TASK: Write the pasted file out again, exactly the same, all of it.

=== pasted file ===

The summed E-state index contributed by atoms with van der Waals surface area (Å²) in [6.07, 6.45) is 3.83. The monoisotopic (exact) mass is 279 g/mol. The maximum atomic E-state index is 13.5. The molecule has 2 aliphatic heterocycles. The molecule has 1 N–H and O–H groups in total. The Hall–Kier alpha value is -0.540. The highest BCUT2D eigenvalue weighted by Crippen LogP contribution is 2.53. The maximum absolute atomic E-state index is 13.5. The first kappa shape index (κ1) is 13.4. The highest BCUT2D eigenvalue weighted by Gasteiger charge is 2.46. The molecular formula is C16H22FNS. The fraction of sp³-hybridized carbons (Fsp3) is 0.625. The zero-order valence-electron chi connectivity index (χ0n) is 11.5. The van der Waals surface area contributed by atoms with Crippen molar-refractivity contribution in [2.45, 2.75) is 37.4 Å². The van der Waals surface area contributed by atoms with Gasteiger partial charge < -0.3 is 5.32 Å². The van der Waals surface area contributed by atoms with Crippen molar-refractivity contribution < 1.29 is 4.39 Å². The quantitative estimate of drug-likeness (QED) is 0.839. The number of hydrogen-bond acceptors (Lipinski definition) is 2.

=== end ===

The summed E-state index contributed by atoms with van der Waals surface area (Å²) in [6.07, 6.45) is 3.83. The monoisotopic (exact) mass is 279 g/mol. The maximum atomic E-state index is 13.5. The molecule has 2 aliphatic heterocycles. The molecule has 1 N–H and O–H groups in total. The Hall–Kier alpha value is -0.540. The highest BCUT2D eigenvalue weighted by Crippen LogP contribution is 2.53. The maximum absolute atomic E-state index is 13.5. The first kappa shape index (κ1) is 13.4. The highest BCUT2D eigenvalue weighted by Gasteiger charge is 2.46. The molecular formula is C16H22FNS. The fraction of sp³-hybridized carbons (Fsp3) is 0.625. The zero-order valence-electron chi connectivity index (χ0n) is 11.5. The van der Waals surface area contributed by atoms with Crippen molar-refractivity contribution in [2.45, 2.75) is 37.4 Å². The van der Waals surface area contributed by atoms with Gasteiger partial charge < -0.3 is 5.32 Å². The van der Waals surface area contributed by atoms with Crippen molar-refractivity contribution < 1.29 is 4.39 Å². The quantitative estimate of drug-likeness (QED) is 0.839. The number of hydrogen-bond acceptors (Lipinski definition) is 2.